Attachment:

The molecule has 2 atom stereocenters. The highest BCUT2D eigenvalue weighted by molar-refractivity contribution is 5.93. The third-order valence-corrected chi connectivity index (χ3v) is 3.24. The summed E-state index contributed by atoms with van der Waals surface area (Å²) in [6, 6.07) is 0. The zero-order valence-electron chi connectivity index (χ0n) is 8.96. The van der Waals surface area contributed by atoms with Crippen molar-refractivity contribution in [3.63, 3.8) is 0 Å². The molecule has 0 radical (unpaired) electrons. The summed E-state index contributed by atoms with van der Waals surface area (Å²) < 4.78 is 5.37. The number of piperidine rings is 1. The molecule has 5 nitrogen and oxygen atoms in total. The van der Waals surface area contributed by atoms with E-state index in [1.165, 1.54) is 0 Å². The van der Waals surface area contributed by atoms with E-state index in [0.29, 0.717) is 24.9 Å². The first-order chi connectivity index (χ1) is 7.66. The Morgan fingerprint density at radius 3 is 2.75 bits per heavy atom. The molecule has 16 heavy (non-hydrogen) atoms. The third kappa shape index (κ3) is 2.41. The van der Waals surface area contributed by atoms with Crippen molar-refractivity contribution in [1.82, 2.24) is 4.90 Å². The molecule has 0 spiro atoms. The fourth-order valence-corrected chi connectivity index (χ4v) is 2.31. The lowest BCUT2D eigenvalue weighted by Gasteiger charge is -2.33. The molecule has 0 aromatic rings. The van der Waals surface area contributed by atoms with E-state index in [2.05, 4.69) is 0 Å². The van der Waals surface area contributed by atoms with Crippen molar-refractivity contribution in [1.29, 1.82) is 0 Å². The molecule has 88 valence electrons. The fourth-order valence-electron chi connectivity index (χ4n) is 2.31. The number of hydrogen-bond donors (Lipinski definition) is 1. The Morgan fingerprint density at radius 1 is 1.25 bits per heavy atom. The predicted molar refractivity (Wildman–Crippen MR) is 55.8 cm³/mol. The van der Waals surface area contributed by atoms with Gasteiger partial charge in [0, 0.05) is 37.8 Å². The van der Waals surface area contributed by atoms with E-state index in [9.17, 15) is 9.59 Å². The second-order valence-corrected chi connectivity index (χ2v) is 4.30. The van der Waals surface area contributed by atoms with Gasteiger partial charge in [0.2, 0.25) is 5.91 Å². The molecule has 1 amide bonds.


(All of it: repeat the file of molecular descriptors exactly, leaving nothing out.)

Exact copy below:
The molecule has 2 atom stereocenters. The highest BCUT2D eigenvalue weighted by molar-refractivity contribution is 5.93. The third-order valence-corrected chi connectivity index (χ3v) is 3.24. The summed E-state index contributed by atoms with van der Waals surface area (Å²) in [6, 6.07) is 0. The zero-order valence-electron chi connectivity index (χ0n) is 8.96. The van der Waals surface area contributed by atoms with Crippen molar-refractivity contribution in [3.63, 3.8) is 0 Å². The molecule has 0 radical (unpaired) electrons. The summed E-state index contributed by atoms with van der Waals surface area (Å²) < 4.78 is 5.37. The number of piperidine rings is 1. The molecule has 5 nitrogen and oxygen atoms in total. The van der Waals surface area contributed by atoms with E-state index in [1.165, 1.54) is 0 Å². The van der Waals surface area contributed by atoms with E-state index in [0.29, 0.717) is 24.9 Å². The first-order chi connectivity index (χ1) is 7.66. The Morgan fingerprint density at radius 3 is 2.75 bits per heavy atom. The molecule has 16 heavy (non-hydrogen) atoms. The third kappa shape index (κ3) is 2.41. The van der Waals surface area contributed by atoms with Crippen molar-refractivity contribution in [1.82, 2.24) is 4.90 Å². The molecule has 0 spiro atoms. The fourth-order valence-corrected chi connectivity index (χ4v) is 2.31. The lowest BCUT2D eigenvalue weighted by Gasteiger charge is -2.33. The molecule has 0 aromatic rings. The van der Waals surface area contributed by atoms with E-state index in [2.05, 4.69) is 0 Å². The van der Waals surface area contributed by atoms with Crippen molar-refractivity contribution in [1.29, 1.82) is 0 Å². The molecule has 88 valence electrons. The fourth-order valence-electron chi connectivity index (χ4n) is 2.31. The number of hydrogen-bond donors (Lipinski definition) is 1. The Morgan fingerprint density at radius 1 is 1.25 bits per heavy atom. The predicted molar refractivity (Wildman–Crippen MR) is 55.8 cm³/mol. The van der Waals surface area contributed by atoms with Gasteiger partial charge in [0, 0.05) is 37.8 Å². The van der Waals surface area contributed by atoms with E-state index in [9.17, 15) is 9.59 Å². The second-order valence-corrected chi connectivity index (χ2v) is 4.30. The van der Waals surface area contributed by atoms with Gasteiger partial charge in [0.2, 0.25) is 5.91 Å². The molecule has 1 amide bonds.